Renowned journalist throws the book at Scientology

After winning the Pulitzer Prize in 2007 for his expose of al-Qaida, journalist Lawrence Wright turned his eye toward another secretive and controversial religious movement.

The Church of Scientology boasts a glittering roster of celebrity adherents and landmark real estate. But beneath that surface, Wright says, sits a troubling web of deceit, violence and paranoia.

His new book "Going Clear: Scientology, Hollywood & the Prison of Belief," uncovers a church in which the founder lied about his wartime exploits, top executives are regularly abused and children sign billion-year contracts to work for low wages under poor conditions.

The Church of Scientology emphatically denies Wright's charges, calling them "ludicrous" and "unsubstantiated." The church has also dedicated a website to correcting what they see as errors in the book.

Wright spoke recently to Religion News Service. This interview has been edited for length and clarity. A longer version of this interview is available at

Q: Why did you write this book?

A: In America you can believe anything you want, unlike in a lot of other countries where there's only one religion. So why would people be drawn to Scientology, one of the most esoteric and stigmatized religions?

Q: And what did you find?

A: Oftentimes people who go into Scientology are dealing with a personal problem. If you enter a Church of Scientology building you'll be asked, "What is your ruin?" That is, what is standing in the way of your financial, spiritual and emotional success? And they will talk through things with you and offer a menu of courses designed to help. And many people do feel that they are helped by the courses or therapy.

Q: Can you describe Scientology's secret camps in the U.S.?

A: There are re-education camps in different locations for Sea Org members (Scientology's clergy) who have offended the leader or committed some infraction against the Church of Scientology. On one of them, Gold Base, there's a place called "the hole": two double-wide trailers married together, where people are sent, often without being told of their crimes.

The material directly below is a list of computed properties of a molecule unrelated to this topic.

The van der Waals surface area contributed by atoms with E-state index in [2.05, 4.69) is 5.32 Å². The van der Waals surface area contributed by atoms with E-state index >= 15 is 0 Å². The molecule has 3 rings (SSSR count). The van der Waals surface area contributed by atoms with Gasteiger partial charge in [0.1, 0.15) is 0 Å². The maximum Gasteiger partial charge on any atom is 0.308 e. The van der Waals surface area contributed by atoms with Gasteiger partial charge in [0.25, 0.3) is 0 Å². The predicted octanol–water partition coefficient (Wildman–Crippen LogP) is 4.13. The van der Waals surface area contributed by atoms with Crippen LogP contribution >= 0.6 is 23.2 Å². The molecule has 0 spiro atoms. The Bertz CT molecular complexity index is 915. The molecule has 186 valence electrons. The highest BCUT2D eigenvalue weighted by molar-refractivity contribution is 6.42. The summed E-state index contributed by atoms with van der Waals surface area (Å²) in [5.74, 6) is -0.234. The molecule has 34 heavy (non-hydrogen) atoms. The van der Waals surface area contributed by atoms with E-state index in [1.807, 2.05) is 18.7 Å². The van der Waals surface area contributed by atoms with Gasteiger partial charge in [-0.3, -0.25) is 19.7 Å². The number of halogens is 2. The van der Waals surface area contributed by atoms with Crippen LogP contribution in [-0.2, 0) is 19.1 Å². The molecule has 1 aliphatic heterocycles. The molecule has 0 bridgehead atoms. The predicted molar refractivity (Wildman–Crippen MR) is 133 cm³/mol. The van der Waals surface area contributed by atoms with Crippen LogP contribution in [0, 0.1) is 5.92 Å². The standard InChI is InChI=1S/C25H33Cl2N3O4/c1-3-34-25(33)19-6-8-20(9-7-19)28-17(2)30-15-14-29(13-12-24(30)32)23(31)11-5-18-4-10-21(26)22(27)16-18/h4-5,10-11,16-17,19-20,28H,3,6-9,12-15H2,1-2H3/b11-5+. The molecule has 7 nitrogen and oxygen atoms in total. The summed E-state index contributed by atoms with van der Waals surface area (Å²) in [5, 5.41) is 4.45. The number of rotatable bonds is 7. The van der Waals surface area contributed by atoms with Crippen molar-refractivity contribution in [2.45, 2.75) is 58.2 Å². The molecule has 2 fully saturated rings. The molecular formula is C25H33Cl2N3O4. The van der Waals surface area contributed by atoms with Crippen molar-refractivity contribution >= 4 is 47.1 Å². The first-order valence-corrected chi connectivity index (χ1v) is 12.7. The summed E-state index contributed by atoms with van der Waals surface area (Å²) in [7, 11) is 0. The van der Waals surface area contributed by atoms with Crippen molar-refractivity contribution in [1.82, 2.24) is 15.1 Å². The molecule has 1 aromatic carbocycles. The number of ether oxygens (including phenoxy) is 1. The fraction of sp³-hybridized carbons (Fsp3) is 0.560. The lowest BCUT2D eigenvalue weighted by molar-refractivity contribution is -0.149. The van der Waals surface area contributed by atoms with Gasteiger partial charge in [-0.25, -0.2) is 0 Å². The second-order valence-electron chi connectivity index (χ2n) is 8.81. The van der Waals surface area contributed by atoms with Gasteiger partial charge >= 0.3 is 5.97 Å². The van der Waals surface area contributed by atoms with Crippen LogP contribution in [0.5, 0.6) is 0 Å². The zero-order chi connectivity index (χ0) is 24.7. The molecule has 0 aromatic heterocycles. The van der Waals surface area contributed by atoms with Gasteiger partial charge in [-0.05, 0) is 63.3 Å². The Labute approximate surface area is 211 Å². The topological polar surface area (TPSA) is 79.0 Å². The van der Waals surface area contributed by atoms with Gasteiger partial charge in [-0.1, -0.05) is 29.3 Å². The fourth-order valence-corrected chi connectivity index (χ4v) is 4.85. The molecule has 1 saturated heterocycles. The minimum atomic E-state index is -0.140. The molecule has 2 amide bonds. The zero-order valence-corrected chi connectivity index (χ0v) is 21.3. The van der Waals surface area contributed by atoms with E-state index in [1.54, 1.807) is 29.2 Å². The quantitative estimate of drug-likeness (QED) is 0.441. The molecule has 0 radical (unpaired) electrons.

Q: Why hasn't the government done anything about this?

A: At one point the FBI told my sources, former Scientologists, that they were planning a raid on Gold Base. They were going to open the hole and liberate the people there. But my sources told the FBI not to bother. The people held in the hole would only tell them that everything was sunlight and seashells there – that they were there for their own good.

Q: Why would someone agree to stay in those camps?

A: Many of them joined as children, some were born into it. Many, if not all, of their friends and family are Scientologists. If you left, they would never talk to you again. They are only paid $50 a week, so they don't have any income or education to fall back on. From the very beginning, when you go into Scientology your world narrows down very quickly. You're also taught that your salvation is at stake and if you bring disgrace on Scientology nothing could be worse.

Q: You write that fame is actually a spiritual value for the church. How so?

A: Hubbard set up the Church of Scientology in Hollywood in 1954 for a reason. He understood that celebrity was increasingly a feature of American public life, and celebrities themselves were going to be worshipped as minor deities were in the ancient world. The idea was: if you could get them, think how many people would follow.

Q: Do you think celebrity members like John Travolta and Cruise know about the abuses perpetuated by church leaders?

A: If they don't, I think it must be willful blindness on their part. It's not as if people in the public don't know, or that you can't find out about these abuses. But Scientologists are trained to avoid noticing any kind of public criticism, and I think that's especially true of celebrities.

Q: Is Tom Cruise implicated in the church's misdeeds?

A: I think he bears a moral responsibility to look into the abuses. The public sees him as the primary spokesperson for the Church of Scientology. The church has exploited him and rewarded him, and because of his membership, more people have heard about and joined the church. There are not many avenues for change in the Church of Scientology, and Tom Cruise might be able to affect more change than anyone else.

Q: The church has been a bit more critical, calling your book "error-filled" and "unsubstantiated." How do you respond to that?

A: I spoke to more than 250 people, many of them current or former Scientologists, and some of them were at the top levels of the church. We sent more than 1,000 fact checking questions to the church. I tried to present the church's perspective as much as possible. —RNS

Daniel Burke

Daniel Burke writes for Religion News Service.

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